In Giorgione’s enigmatic “The Tempest,” probably the most famous image of lightning in art, an electric blue bolt slices open a stormy cloudscape, dividing the landscape in two. It’s title alerts us to look for visual contrasts and symbolic conflicts, appropriate and easily found in a work done in Renaissance Venice, a city-state separated from war-torn, fractious Italy by geography, economics, history, and especially painting—an art wherein Venice alone resisted the power of Florence to determine the future. Comparing the turmoil racking the entire world in the 21st century to events in Giorgione’s Europe at the start of centuries of religious and ideological war, reassurance and reasons for hope can be hard to find—least of all in our contemporary art.
Consider, then, “Umbilicus”—one of 20 landscape photographs by Enrique Vera, 15 in black and white and five in color, currently on exhibit at Mestizo—in which a bolt of lightning emerges from a high cloud, descends an open sky, and disappears into a range of desert mountains. Unlike Giorgione, Vera uses the long stretch of light in his photo to stitch together earth and sky; for him, weather, like the cord that connects mother to child, is how the sky nourishes the earth. Another pair of photos nearby, “Cortina Rompepicos I & II,” capture the cycle of rainwater caught behind a dam at the mouth of the spectacular Río Santa Catarina gorge, shown first as a torrent of water churning powerfully through its handsome architecture, and later looking like an empty theater, the lights off and the audience gone home, after the sudden desert rains, familiar as well to Utahns, have ended and this huge project, necessary to keep the downstream city of Monterrey from flooding, looms over a now-dry riverbed.
In these works, human lives and concerns are implied rather than seen directly, a choice made by the artist and his curators, who in selecting his most imposing images have focused on landscapes that present northeast Mexico almost as it might have been seen by the photographers of Group f/64, the seven San Francisco-based artists who revolutionized photography almost a century ago, and one of whom, Edward Weston, was in turn influenced by years spent living and photographing in México. Others of Vera’s photos, not shown here, feature his friends hiking and cycling with him through Coahuila and Nuevo Leon, parts of Northeast México relatively unfamiliar to tourists. Most artists probably begin with art and find subjects that appeal to them, but there is no reason a resonant subject can’t just as well motivate an enthusiastic or concerned witness to take up art.
Enrique Vera was born in Peru—a place people travel thousands of miles to photograph—but took up his camera in response to life in Northeast México, a land of national parks, rugged mountains that in satellite views resemble orbital images of Mars, and scenic landscapes that he sees as perhaps only someone raised elsewhere can see. Like the American West, his land offers endless vistas, like the black mountains seen from even higher ground in “La Popa” and “El Patosi,” where the ranges are visually separated by ribbons of white clouds. The cracked, desolate desert soil on which nothing but a paradoxical seashell appears in “Labertinos” sets the stage for romantic ruins like “Hacienda del Muerto (House of Death),” crumbling adobe walls pierced by the setting sun, and surprising bits of geology or topography like “Chipinque,” a forest shrouded in mist, or the petrified sand dunes of “Dunas de Yeso.”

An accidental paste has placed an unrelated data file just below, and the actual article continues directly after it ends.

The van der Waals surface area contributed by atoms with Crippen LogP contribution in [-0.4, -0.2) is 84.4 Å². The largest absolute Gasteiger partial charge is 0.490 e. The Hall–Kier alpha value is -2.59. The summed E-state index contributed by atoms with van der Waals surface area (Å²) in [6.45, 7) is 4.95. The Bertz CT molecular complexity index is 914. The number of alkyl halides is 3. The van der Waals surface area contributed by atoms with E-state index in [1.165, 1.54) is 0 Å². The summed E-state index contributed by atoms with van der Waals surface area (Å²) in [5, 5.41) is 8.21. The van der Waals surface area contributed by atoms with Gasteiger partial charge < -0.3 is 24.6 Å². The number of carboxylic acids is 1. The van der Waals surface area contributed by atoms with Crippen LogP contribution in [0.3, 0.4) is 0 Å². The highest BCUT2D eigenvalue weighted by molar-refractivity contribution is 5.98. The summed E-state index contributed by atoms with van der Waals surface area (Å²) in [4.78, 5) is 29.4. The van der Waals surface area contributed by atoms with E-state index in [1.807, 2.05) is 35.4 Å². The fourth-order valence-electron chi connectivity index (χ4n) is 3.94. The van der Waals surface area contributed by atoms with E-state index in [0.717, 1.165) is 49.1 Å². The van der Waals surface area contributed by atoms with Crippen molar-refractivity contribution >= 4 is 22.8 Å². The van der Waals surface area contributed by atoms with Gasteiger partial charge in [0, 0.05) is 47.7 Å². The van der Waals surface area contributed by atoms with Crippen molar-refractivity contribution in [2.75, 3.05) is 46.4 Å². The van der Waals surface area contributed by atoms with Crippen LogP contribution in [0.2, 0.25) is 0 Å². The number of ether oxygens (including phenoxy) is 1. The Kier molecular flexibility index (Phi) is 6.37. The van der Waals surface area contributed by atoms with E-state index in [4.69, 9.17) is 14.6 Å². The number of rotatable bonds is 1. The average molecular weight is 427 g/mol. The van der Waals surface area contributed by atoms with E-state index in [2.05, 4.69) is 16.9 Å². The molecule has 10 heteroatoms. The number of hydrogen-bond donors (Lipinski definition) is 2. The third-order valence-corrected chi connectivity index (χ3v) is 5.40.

In theory, we look at each work of art individually; a bad painting by a famous painter is still a bad painting, while quality can stand in isolation. In reality, though, reputation and the aura of greatness are the original resumé, and a familiar body of work is like the knowledge-over-time that makes an old friend dependable. Enrique Vera, a young artist who shows both innate talent and dedication, is thereby doubly promising. Yet a small, carping voice in the critic’s head reminds us that in the coming years the trails he loves to hike and cycle could lead him somewhere besides the gallery. This is particularly an issue with photography, an art—if it really is an art—currently facing challenges none has ever faced before. The digital camera and its accompanying avalanche of software have made it possible not only for anyone to take a credible photo, but to carry a camera virtually every minute of one’s life: to make photography, in effect, a full-time avocation in which traditional knowledge and skills are supplied by machines. Any one artist notwithstanding, where does that leave the entire medium?
In more practical terms, the kind of photographic documentary of the visible world seen here achieved a kind of apotheosis in work like that of Gary Winograd, Diane Arbus, and Lee Friedlander, and is now suffering from feeling exhausted. Today’s photographers, figures like Jeff Wall and Gregory Crewdson, are more likely to fabricate their own subjects to photograph. Responsibility has shifted in a subtle way, from the choice of what to shoot at to something more comprehensive, like what artists in more traditional media were expected to do: imagine and create. All the same, commercial art galleries, the shelves of libraries, and the walls of museums can be seen to argue that there is nothing new that can’t be turned into a fad, but that we will never grow tired of looking at the world together. For those who agree, Enrique Vera offers a unique way of seeing a part of the world that, despite its relative accessibility, remains largely unknown, and that, whatever the future holds for it, will always be available to our eyes just as he found it.
Geoff Wichert has degrees in critical writing and creative nonfiction. He writes about art to settle the arguments going on in his head.